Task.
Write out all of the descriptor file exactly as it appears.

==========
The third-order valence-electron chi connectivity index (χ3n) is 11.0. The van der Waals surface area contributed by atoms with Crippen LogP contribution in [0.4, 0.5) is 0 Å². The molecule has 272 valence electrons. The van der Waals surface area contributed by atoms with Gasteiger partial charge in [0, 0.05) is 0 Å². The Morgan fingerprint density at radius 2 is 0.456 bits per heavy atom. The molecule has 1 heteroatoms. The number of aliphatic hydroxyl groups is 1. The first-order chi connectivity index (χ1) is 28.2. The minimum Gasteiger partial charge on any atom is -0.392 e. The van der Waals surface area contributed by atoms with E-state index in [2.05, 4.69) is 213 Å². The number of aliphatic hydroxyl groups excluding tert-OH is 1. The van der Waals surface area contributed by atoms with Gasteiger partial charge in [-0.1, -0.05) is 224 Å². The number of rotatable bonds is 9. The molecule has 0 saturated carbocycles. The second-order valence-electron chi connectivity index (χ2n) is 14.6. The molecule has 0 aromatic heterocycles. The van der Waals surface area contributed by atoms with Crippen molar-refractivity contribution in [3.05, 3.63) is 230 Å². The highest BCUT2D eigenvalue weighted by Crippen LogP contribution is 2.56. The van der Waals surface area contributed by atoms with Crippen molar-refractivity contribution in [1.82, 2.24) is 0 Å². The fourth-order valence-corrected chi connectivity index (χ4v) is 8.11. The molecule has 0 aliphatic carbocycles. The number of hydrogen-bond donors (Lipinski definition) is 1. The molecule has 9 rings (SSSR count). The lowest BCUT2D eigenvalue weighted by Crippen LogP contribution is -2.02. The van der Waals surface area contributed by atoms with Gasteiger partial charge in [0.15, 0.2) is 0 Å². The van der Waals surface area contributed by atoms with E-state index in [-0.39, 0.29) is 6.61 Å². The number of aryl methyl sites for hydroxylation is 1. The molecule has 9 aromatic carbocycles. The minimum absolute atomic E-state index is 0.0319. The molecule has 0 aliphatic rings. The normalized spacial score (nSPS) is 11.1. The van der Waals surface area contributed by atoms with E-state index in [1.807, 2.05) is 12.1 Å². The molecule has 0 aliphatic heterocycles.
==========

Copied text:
The third-order valence-electron chi connectivity index (χ3n) is 11.0. The van der Waals surface area contributed by atoms with Crippen LogP contribution in [0.4, 0.5) is 0 Å². The molecule has 272 valence electrons. The van der Waals surface area contributed by atoms with Gasteiger partial charge in [0, 0.05) is 0 Å². The Morgan fingerprint density at radius 2 is 0.456 bits per heavy atom. The molecule has 1 heteroatoms. The number of aliphatic hydroxyl groups is 1. The first-order chi connectivity index (χ1) is 28.2. The minimum Gasteiger partial charge on any atom is -0.392 e. The van der Waals surface area contributed by atoms with E-state index in [2.05, 4.69) is 213 Å². The number of aliphatic hydroxyl groups excluding tert-OH is 1. The van der Waals surface area contributed by atoms with Gasteiger partial charge in [-0.1, -0.05) is 224 Å². The number of rotatable bonds is 9. The molecule has 0 saturated carbocycles. The second-order valence-electron chi connectivity index (χ2n) is 14.6. The molecule has 0 aromatic heterocycles. The van der Waals surface area contributed by atoms with Crippen molar-refractivity contribution in [3.05, 3.63) is 230 Å². The highest BCUT2D eigenvalue weighted by Crippen LogP contribution is 2.56. The van der Waals surface area contributed by atoms with Crippen molar-refractivity contribution in [1.82, 2.24) is 0 Å². The fourth-order valence-corrected chi connectivity index (χ4v) is 8.11. The molecule has 0 aliphatic carbocycles. The number of hydrogen-bond donors (Lipinski definition) is 1. The molecule has 9 rings (SSSR count). The lowest BCUT2D eigenvalue weighted by Crippen LogP contribution is -2.02. The van der Waals surface area contributed by atoms with Gasteiger partial charge in [0.15, 0.2) is 0 Å². The van der Waals surface area contributed by atoms with E-state index in [-0.39, 0.29) is 6.61 Å². The number of aryl methyl sites for hydroxylation is 1. The molecule has 9 aromatic carbocycles. The minimum absolute atomic E-state index is 0.0319. The molecule has 0 aliphatic rings. The normalized spacial score (nSPS) is 11.1. The van der Waals surface area contributed by atoms with E-state index in [1.807, 2.05) is 12.1 Å². The molecule has 0 aliphatic heterocycles.